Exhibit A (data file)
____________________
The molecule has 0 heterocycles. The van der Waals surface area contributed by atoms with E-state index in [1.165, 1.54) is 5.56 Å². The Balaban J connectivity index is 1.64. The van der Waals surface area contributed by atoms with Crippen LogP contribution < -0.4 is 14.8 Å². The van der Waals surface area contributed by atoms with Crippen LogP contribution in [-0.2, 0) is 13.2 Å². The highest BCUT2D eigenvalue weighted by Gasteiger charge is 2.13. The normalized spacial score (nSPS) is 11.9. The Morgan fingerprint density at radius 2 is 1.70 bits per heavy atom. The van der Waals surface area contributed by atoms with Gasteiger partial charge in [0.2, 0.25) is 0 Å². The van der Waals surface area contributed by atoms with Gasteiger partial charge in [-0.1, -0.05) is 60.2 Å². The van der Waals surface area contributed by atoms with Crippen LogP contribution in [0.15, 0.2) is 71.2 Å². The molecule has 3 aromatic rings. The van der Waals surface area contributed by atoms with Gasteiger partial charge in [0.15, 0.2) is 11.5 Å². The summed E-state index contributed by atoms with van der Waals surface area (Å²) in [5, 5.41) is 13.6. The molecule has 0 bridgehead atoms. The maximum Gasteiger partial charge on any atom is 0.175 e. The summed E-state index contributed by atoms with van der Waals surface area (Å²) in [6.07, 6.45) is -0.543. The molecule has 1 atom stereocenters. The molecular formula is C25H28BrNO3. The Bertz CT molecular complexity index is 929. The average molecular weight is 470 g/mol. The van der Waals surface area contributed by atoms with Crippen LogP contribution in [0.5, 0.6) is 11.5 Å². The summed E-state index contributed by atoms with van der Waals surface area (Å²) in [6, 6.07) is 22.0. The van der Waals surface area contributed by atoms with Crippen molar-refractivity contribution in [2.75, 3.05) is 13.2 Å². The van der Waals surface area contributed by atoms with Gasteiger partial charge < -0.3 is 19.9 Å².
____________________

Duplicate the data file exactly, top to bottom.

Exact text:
The molecule has 0 heterocycles. The van der Waals surface area contributed by atoms with E-state index in [1.165, 1.54) is 5.56 Å². The Balaban J connectivity index is 1.64. The van der Waals surface area contributed by atoms with Crippen LogP contribution < -0.4 is 14.8 Å². The van der Waals surface area contributed by atoms with Crippen LogP contribution in [-0.2, 0) is 13.2 Å². The highest BCUT2D eigenvalue weighted by Gasteiger charge is 2.13. The normalized spacial score (nSPS) is 11.9. The Morgan fingerprint density at radius 2 is 1.70 bits per heavy atom. The van der Waals surface area contributed by atoms with Gasteiger partial charge in [0.2, 0.25) is 0 Å². The van der Waals surface area contributed by atoms with Gasteiger partial charge in [-0.1, -0.05) is 60.2 Å². The van der Waals surface area contributed by atoms with Crippen LogP contribution in [0.15, 0.2) is 71.2 Å². The molecule has 3 aromatic rings. The van der Waals surface area contributed by atoms with Gasteiger partial charge in [0.15, 0.2) is 11.5 Å². The summed E-state index contributed by atoms with van der Waals surface area (Å²) in [5, 5.41) is 13.6. The molecule has 0 bridgehead atoms. The maximum Gasteiger partial charge on any atom is 0.175 e. The summed E-state index contributed by atoms with van der Waals surface area (Å²) in [6.07, 6.45) is -0.543. The molecule has 1 atom stereocenters. The molecular formula is C25H28BrNO3. The Bertz CT molecular complexity index is 929. The average molecular weight is 470 g/mol. The van der Waals surface area contributed by atoms with Crippen LogP contribution in [0.5, 0.6) is 11.5 Å². The summed E-state index contributed by atoms with van der Waals surface area (Å²) in [6, 6.07) is 22.0. The van der Waals surface area contributed by atoms with Crippen molar-refractivity contribution in [2.75, 3.05) is 13.2 Å². The van der Waals surface area contributed by atoms with Gasteiger partial charge < -0.3 is 19.9 Å².